"Welcome to the Atlas, the world out there is dry and dusty but I can make it better". With that line, delivered by an absent-minded saloon keep over a dusty bar, East of West makes a powerful return to its humble beginnings. Repeating a location from the beginning of the series is a smart move to kick off the new East of West arc as it both shows how much progress has been made in the 24 intervening issues and also lets the audience know that despite the ever sprawling larger scope, there is still a central story the has continued uninterrupted from issue one. And as Death predictably and gleefully works his way through a new horde of mooks while spouting some high caliber one-liners, one can't help but be happy that there's much more of East of West to come. We'll come back to that bar brawl in a moment, but the issue starts in the Endless Nation as Chief Narsimha is called to the Sea of Bones by a terrifying dream. There he meets Wolf, his nephew, who asks him to join in the final meeting of the chosen. Narsimha is a fairly new character, but his importance going forward is emphasized here by Wolf's unprecedented rendezvous with a member of the Endless Nation. The conversation between the uncle and nephew is clever in how it slowly transitions from the bombastic, dense statements Hickman is so fond of to a simpler, personal message as Wolf asks for help to save their people. In a book so defined by darkness and cynicism, it's a pleasant reminder that there are heroes here, albeit violent, frightening ones.
Which naturally brings us to Death himself, returning to the Atlas bar to request (i.e. demand at gunpoint) a favor from the much beleaguered barkeep/tracker. There's not a lot to this section, and we are no, as of yet, told exactly what the favor is beyond that it involves tracking someone down (my money's on Babylon), but I will never cease to be entertained by Death bloodying his enemies before delivering lines dripping with calculated machismo. He's a lethal cross between Clint Eastwood and Martin Riggs, and borders at times on loving pastiche of American action heroes in general yet never tips fully into parody. In other words, he's a great character, and while the events of this issue don't progress his plot a ton, it's still hugely enjoyable.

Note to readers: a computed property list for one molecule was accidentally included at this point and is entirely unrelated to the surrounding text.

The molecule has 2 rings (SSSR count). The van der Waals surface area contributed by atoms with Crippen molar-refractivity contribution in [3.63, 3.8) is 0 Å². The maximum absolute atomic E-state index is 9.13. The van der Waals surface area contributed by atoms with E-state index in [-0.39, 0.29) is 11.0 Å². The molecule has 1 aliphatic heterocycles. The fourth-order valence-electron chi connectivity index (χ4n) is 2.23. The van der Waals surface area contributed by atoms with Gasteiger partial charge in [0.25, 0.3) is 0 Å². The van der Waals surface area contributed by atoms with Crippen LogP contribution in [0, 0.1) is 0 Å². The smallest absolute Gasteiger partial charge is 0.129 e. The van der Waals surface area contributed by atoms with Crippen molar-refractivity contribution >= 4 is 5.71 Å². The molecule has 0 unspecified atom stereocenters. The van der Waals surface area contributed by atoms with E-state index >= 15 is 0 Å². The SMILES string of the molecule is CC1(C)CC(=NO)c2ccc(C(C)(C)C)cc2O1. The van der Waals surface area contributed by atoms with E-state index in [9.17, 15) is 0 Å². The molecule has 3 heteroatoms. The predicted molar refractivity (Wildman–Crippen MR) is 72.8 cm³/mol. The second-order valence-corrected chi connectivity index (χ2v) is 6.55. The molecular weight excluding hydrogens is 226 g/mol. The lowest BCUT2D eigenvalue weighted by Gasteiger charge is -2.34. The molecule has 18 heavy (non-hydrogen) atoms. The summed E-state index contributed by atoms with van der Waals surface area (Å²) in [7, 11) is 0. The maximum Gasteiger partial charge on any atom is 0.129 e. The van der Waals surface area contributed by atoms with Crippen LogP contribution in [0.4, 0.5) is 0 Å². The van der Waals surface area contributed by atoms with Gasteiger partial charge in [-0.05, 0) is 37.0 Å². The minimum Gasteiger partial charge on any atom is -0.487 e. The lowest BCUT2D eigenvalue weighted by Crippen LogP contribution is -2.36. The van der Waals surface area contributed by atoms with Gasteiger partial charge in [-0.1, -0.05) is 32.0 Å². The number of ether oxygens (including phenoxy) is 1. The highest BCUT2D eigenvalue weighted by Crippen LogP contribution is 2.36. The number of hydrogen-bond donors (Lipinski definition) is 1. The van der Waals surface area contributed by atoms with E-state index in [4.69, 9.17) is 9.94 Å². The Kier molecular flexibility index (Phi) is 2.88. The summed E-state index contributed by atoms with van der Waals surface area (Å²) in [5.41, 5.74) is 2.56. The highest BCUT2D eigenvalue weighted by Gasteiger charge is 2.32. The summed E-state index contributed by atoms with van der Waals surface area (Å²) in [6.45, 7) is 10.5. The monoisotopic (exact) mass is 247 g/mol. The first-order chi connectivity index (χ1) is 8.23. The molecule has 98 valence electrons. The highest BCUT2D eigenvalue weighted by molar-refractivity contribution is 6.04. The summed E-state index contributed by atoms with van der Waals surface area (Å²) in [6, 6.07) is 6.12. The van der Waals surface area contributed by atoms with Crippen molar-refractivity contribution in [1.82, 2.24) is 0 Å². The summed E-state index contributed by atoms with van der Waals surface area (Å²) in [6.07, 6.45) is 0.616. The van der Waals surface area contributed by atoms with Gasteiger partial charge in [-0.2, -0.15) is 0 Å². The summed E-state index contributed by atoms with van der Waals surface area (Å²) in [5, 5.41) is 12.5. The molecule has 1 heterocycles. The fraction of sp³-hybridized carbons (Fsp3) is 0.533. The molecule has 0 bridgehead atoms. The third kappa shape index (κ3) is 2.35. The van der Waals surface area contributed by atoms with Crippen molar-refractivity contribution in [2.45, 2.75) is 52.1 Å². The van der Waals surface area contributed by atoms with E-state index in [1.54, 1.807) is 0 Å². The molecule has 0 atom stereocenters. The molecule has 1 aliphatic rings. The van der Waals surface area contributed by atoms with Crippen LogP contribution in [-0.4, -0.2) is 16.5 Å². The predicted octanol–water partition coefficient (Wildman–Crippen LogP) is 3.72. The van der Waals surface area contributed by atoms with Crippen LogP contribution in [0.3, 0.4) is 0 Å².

I've stopped talking about Nick Dragotta's art in every review because his work is uniformly excellent, but it was interesting, in comparing notes on the afore-mentioned bar scene with its issue one counterpart, just how much his art has changed over the last couple of years. Dragotta's work has become starker, with sharper angles and fewer details, emphasizing motion silhouette. In some ways I miss the more refined, beautiful style of his earlier work, but it's hard to argue against the effectiveness of his images. The issue ends on a single panel of seven character who all look so delightfully strange and specific, that a new reader could likely believe any one was the main character of the book (who is, in fact, not in the image at all).
I always intend to talk about some of the heady ideas in play in each issue of East of West, but I never seem to get around to it. Suffice it to say, when parsed out, the afore-mentioned bombastic dialogue have some extremely interesting socio-political, and in this issue, religious underpinnings. I'd like to see some of these ideas resolve themselves in a bigger grander theme going forwards, but with as much going on as there is, that may be unlikely. That said, issue 25 makes a strong case that, regardless of larger theme, the continuing story of East of West will make for exciting, creative comics.
[su_box title="Score: 3/5" style="glass" box_color="#8955ab" radius="6"]
East of West #25 Writer: Jonathan Hickman Artist: Nick Dragotta Publisher: Image Comics Price: $3.50 Release Date: 4/20/16 Format: Ongoing; Print/Digital